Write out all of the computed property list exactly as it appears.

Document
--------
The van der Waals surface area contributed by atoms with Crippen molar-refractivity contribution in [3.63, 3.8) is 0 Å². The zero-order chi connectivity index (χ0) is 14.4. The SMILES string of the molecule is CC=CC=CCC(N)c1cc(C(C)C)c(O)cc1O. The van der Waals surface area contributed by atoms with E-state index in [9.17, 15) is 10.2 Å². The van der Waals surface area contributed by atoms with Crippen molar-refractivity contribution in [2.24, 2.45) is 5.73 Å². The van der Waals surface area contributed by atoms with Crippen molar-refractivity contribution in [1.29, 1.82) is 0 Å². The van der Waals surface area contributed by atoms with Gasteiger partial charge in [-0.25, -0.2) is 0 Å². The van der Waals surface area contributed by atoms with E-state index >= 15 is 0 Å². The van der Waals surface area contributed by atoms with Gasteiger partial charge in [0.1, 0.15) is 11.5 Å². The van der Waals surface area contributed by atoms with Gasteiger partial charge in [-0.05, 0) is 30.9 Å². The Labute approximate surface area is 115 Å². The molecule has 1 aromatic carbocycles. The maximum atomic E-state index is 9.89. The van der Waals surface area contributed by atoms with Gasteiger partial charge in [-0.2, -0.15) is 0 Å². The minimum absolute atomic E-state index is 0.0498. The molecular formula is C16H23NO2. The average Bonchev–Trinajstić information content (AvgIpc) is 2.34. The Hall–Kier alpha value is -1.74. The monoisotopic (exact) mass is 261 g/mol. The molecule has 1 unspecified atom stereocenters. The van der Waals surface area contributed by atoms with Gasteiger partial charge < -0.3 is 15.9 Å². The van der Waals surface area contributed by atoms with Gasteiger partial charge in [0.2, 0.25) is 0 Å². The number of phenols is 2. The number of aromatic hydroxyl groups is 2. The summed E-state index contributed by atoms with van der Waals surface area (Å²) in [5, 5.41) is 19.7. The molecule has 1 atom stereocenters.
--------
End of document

The van der Waals surface area contributed by atoms with Crippen molar-refractivity contribution in [3.63, 3.8) is 0 Å². The zero-order chi connectivity index (χ0) is 14.4. The SMILES string of the molecule is CC=CC=CCC(N)c1cc(C(C)C)c(O)cc1O. The van der Waals surface area contributed by atoms with E-state index in [9.17, 15) is 10.2 Å². The van der Waals surface area contributed by atoms with Crippen molar-refractivity contribution in [2.24, 2.45) is 5.73 Å². The van der Waals surface area contributed by atoms with Crippen molar-refractivity contribution in [1.29, 1.82) is 0 Å². The van der Waals surface area contributed by atoms with Gasteiger partial charge in [-0.25, -0.2) is 0 Å². The van der Waals surface area contributed by atoms with E-state index >= 15 is 0 Å². The van der Waals surface area contributed by atoms with Gasteiger partial charge in [0.1, 0.15) is 11.5 Å². The van der Waals surface area contributed by atoms with Gasteiger partial charge in [-0.05, 0) is 30.9 Å². The Labute approximate surface area is 115 Å². The molecule has 1 aromatic carbocycles. The maximum atomic E-state index is 9.89. The van der Waals surface area contributed by atoms with Gasteiger partial charge in [-0.2, -0.15) is 0 Å². The minimum absolute atomic E-state index is 0.0498. The molecular formula is C16H23NO2. The average Bonchev–Trinajstić information content (AvgIpc) is 2.34. The Hall–Kier alpha value is -1.74. The monoisotopic (exact) mass is 261 g/mol. The molecule has 1 unspecified atom stereocenters. The van der Waals surface area contributed by atoms with Gasteiger partial charge < -0.3 is 15.9 Å². The van der Waals surface area contributed by atoms with Gasteiger partial charge in [0.2, 0.25) is 0 Å². The number of phenols is 2. The number of aromatic hydroxyl groups is 2. The summed E-state index contributed by atoms with van der Waals surface area (Å²) in [5, 5.41) is 19.7. The molecule has 1 atom stereocenters.